Cambrian Time Machine

Cambrian Diorama image of ocean scene

Image courtesy of Ken Doud, Videoscapes    

    For the sake of this essay, let's say you are the ultimate explorer, one who has somehow gained access to a fully functional time machine. Thus equipped, you are able to travel back to any point in the past… from the birth of Planet Earth some 4.54 billion years ago, to your romantic dinner date last Wednesday. 
    With the entire history of the world quite literally at your fingertips, perhaps your interests would lead you back to the Old West to experience the sight of buffalo by-the-millions covering the Great Plains. Or maybe you'd sojourn to the time of the Roman Empire to watch Julius Caesar at the pinnacle of his powers. Perhaps your curiosity would propel you back to the savannas of Eastern Africa two million years ago to witness the lifestyle of our earliest hominid ancestors.
    But now let's say you are really adventurous, and that as you sit at the controls of your time machine, just prior to hitting the “go” button you plug in a date 510 million years in the past. Such a decision would require a lofty degree of gumption and preparation along with perhaps more than a modicum of foolhardy intent, for the world you would encounter upon arrival would be far different than the one you had just left behind. Indeed, the environs of Middle Cambrian Earth would resemble nothing more than those of an alien planet, which in all honesty, is exactly what this primal world would be. 
   If your time machine emerged upon the recently formed continent of Laurentia, you would immediately note a virtually barren landscape. Amid active volcanic fields and frequent earthquakes caused by ever-shifting continental masses, you would see no animal life, and the few primitive plants would resemble mere microbial mats as they dotted beaches along certain tidal estuaries. While the average daytime temperature might hover near a perfect 70 degrees, the surrounding acrid-smelling atmosphere would present a number of survival problems for any modern human - Carbon Dioxide levels nearly 16 times higher than 21st Century levels, and an Oxygen content only 60 percent of what we today enjoy.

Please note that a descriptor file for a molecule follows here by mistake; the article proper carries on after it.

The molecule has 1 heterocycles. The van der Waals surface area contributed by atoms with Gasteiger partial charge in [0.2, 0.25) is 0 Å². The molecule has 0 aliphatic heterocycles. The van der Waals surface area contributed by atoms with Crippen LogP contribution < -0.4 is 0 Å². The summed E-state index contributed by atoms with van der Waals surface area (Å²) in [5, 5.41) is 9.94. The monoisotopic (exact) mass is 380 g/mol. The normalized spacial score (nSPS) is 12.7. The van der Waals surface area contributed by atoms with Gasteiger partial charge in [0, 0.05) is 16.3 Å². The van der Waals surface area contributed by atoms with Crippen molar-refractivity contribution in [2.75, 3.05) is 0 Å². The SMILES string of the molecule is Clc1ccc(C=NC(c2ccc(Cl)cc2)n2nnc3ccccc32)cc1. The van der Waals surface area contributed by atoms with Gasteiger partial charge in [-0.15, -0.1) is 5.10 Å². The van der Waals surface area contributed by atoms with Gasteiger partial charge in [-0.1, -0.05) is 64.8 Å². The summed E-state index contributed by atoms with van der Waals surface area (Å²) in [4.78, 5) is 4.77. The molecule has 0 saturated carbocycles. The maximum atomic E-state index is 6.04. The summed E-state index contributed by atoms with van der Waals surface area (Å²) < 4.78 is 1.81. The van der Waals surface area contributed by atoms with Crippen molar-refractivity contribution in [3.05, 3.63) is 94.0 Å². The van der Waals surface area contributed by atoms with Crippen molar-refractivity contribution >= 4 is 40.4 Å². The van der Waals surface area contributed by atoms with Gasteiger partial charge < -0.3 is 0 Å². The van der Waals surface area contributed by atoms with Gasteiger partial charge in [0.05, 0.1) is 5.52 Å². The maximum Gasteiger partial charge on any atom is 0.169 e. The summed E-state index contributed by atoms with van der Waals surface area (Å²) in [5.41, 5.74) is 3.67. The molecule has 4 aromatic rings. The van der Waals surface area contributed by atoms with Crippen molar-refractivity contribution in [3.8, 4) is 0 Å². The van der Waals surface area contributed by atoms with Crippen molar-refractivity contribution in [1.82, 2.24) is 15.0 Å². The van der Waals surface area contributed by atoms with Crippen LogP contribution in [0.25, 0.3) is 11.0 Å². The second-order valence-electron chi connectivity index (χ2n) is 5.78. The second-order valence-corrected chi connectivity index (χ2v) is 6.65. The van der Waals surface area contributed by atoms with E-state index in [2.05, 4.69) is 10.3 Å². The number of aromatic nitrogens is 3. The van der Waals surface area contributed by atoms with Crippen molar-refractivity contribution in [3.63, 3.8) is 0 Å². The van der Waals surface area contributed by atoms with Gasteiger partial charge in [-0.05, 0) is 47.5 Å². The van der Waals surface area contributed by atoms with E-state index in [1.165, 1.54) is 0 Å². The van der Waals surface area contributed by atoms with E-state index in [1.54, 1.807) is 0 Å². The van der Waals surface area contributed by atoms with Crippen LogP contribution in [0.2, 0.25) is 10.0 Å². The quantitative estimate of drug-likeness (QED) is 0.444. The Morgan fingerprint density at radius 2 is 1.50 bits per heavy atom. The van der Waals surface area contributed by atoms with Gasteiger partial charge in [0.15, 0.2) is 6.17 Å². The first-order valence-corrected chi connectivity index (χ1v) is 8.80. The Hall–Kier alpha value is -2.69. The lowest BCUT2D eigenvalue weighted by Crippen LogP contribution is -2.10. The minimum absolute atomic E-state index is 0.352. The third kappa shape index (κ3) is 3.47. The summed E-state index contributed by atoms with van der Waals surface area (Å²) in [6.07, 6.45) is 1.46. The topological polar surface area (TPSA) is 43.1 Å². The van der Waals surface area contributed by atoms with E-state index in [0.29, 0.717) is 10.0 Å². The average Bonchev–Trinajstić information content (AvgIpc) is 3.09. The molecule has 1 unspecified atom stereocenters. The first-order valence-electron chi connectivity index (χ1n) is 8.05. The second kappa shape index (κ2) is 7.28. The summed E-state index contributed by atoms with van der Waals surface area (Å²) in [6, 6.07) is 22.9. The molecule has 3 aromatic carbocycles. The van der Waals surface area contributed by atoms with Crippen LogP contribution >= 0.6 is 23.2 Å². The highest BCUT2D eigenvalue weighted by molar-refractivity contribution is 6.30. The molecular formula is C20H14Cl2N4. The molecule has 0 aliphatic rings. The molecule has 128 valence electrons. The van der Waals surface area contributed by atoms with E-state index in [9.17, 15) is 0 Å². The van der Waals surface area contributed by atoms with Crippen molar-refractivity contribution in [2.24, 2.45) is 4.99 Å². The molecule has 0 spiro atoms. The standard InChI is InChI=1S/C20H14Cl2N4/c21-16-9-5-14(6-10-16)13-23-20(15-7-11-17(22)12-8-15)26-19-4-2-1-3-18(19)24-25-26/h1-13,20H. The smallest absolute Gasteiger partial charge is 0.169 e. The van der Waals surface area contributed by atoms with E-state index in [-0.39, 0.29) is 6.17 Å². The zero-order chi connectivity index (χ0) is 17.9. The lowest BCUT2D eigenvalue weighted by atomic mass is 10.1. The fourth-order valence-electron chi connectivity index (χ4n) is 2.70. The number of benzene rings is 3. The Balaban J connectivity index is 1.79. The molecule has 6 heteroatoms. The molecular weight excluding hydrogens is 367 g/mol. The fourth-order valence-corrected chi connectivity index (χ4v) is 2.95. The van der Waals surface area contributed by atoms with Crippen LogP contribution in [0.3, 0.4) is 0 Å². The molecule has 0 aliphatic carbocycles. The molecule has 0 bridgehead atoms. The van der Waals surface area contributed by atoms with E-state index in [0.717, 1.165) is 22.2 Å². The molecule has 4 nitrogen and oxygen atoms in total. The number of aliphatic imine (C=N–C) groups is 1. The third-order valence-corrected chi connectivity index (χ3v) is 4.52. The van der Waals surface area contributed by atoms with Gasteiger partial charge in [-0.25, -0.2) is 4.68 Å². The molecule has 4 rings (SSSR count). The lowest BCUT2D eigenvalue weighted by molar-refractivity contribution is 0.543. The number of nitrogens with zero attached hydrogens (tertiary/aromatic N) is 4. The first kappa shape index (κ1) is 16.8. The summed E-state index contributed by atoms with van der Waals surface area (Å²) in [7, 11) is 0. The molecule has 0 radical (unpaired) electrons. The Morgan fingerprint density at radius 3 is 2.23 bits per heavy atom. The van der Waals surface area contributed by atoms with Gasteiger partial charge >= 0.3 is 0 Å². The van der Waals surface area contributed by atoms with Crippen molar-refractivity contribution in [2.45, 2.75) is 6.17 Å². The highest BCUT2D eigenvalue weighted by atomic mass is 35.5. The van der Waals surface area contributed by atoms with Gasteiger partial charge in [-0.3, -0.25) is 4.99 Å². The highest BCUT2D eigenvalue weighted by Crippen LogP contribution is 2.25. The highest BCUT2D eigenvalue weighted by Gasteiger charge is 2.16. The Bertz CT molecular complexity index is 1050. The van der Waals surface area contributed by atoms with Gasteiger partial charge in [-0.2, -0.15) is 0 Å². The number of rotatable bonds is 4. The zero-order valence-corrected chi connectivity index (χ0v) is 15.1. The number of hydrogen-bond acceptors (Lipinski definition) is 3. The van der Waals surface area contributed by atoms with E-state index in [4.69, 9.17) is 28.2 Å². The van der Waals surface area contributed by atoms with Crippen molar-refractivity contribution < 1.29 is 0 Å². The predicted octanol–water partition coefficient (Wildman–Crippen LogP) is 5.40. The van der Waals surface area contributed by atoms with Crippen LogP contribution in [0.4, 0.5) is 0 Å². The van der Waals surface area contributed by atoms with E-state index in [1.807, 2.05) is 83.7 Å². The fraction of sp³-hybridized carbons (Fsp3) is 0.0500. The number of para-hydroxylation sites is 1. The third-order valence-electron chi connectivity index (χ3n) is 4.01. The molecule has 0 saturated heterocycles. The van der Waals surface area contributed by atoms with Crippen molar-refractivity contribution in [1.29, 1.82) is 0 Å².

If you had been resourceful enough to bring along a diving apparatus -- one which would allow for exploration of the primeval seas - you'd be prepared to encounter quite a different scenario. There, life would appear abundant, varied and nothing less than astonishing. Indescribably bizarre invertebrate creatures of all sizes and shapes would fill virtually every aquatic niche. Amid patches of filtered sunlight, legions of small, soft-bodied arthropods would float by on tidal currents, while a multitude of trilobite species such as Kochina vestita and Marjumia typa, would either jet past in water-propelled bursts, or scamper across the sea floor on rows of spindly appendages. Perhaps if you're fortunate, you might even glimpse a large, predatory Anomalolaris as it menacingly glided past.
    Needless to say, this would be a world beyond even our most vivid imagination, but one that trilobite enthusiasts might find ever-so-slightly disappointing. The fact is that until fairly recently it was standard scientific thought that trilobites dominated these early seas. But a number of recent discoveries made in appropriately aged strata around the globe have shown that while trilobites were indeed numerous in the ancient Cambrian oceans, other life forms -- including the astounding array of soft-bodied arthropods --actually dominated the fauna.
    Somewhat surprisingly, in light of this apparent abundance, life in the oceans 510 million years ago was already in sharp decline, especially when compared to the undersea world that had blossomed soon after the advent of the Cambrian Explosion some 30 million years earlier. A marked drop in speciation had already begun to impact the trilobites, so as hydrogen sulfide levels - caused by undersea eruptions - began to rise, and as marine oxygen levels continued to dissipate, survival for all these early oceanic creatures became ever more tenuous. 
     Thus it would seem that any time-traveling excursion back to the Middle Cambrian would be a trip defined by both an abundance of amazing opportunities and more than a few unexpected dangers. Yet even in light of such apparent adversity, are there any among us -- whether or not we're the ultimate explorer -- who would pass on the chance to take part in such a monumental sojourn and witness complex life in one of its earliest, and most important stages?